Dan Rockwell, also known as Leadershipfreak, writes a daily blog that is simply astounding with wisdom and insight - you must sign up! With his permission, I'm reposting a rather critical one that all leaders must read and address. When we don't deal with conflict, we inflict great damage on our organization. Here's how to address it. Thank you Dan, for letting me repost!
12 WAYS TO OVERCOME FEAR AND CONFRONT LIKE A MASTER
Excellence requires confrontation.
Leaders who can’t confront:
- Live with nagging frustration.
- Fall below their potential.
- Lead unremarkable organizations.
4 reasons you avoid confrontation:
- Self interest. What if they get upset with you?
- False compassion. Real compassion confronts. False compassion avoids.
- Beliefs that confrontation is cruel. If confrontation isn’t helpful, don’t do it.
- Concern you won’t confront well.
12 ways to overcome fear and confront like a master:
- Believe in the ability of others. Protecting people prolongs weakness.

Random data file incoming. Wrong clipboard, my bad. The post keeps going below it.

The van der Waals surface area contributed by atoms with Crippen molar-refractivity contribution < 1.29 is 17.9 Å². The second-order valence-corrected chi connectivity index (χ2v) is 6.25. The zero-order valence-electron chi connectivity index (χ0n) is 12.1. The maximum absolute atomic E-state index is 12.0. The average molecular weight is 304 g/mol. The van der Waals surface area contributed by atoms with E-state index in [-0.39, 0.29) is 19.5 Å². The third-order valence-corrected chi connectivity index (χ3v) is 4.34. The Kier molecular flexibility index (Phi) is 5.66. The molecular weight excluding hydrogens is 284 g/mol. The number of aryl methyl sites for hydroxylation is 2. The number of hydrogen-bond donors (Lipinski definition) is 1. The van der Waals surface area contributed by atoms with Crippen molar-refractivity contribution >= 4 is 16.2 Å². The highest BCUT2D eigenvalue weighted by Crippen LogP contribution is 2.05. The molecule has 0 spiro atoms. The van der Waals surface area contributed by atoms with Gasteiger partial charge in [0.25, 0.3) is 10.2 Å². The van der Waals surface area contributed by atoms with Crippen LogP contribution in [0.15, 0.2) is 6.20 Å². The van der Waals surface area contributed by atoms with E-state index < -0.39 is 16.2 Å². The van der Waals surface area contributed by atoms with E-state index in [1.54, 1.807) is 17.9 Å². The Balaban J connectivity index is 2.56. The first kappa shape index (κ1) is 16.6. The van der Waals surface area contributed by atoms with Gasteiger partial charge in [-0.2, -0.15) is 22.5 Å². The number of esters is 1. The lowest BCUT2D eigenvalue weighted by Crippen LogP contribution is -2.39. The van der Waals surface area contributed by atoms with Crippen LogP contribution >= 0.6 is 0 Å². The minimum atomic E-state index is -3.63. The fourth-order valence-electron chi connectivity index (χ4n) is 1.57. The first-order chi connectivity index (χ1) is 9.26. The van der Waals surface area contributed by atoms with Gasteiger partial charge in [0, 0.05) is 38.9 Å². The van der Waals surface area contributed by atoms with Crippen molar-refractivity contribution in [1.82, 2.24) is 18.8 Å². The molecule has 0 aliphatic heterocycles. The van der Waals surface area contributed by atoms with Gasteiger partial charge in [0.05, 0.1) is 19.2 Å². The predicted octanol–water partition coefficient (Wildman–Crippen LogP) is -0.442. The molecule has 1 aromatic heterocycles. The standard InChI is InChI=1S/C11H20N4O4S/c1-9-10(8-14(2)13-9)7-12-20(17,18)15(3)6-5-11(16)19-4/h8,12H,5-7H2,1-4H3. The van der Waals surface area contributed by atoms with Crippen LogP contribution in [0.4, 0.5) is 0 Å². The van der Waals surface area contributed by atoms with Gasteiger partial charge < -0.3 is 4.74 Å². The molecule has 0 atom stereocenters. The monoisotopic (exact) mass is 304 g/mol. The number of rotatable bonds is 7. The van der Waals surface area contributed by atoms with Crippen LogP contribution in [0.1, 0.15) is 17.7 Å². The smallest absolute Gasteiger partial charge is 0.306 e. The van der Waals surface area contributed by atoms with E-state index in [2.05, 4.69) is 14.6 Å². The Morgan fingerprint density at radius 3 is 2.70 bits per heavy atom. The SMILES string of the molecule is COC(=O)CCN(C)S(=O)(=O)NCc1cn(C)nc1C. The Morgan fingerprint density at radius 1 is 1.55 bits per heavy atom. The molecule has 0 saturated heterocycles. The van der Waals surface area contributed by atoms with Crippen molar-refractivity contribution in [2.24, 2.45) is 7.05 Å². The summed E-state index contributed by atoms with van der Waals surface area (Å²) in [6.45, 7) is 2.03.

- Commit to serve others and make things better. Stress decreases the more you focus on serving others and bringing value.
- Reflect on past successes and failures, before confrontation. What worked? What didn’t work in the past? Confront your own failures or you’ll repeat them.
- Define what you want, but don’t practice (over-rehearse) what you say. Too much rehearsal makes you sound fake.
- Expand perspective. Pain limits perspective. All you think about is the toothache. Remember the big picture.
- Develop alternatives and chose one. Don’t look for “the” way. Find “a” way.
- Agree on issues. Confrontation means bringing up issues someone hasn’t acknowledged.
- Respond to defensiveness by asking, “What am I missing?”
- Use their language. One of the most challenging things I’ve heard was a simple question that contained my own words. I mentioned something I’d like to do, but had put on the back burner. He asked, “How could you move this to the front burner?” I immediately felt responsibility.
- Limit scope. “Everyone feels this way,” expands issues. “Here’s what I need from you,” narrows conversations to the immediate realm of control.
- Focus on what matters. Leaders who argue insignificant points stall progress. Ego needs to win all the time.
- Build relationships that withstand confrontation. How would you treat teammates today, if you knew confrontation was coming next month?
How might leaders confront like pros?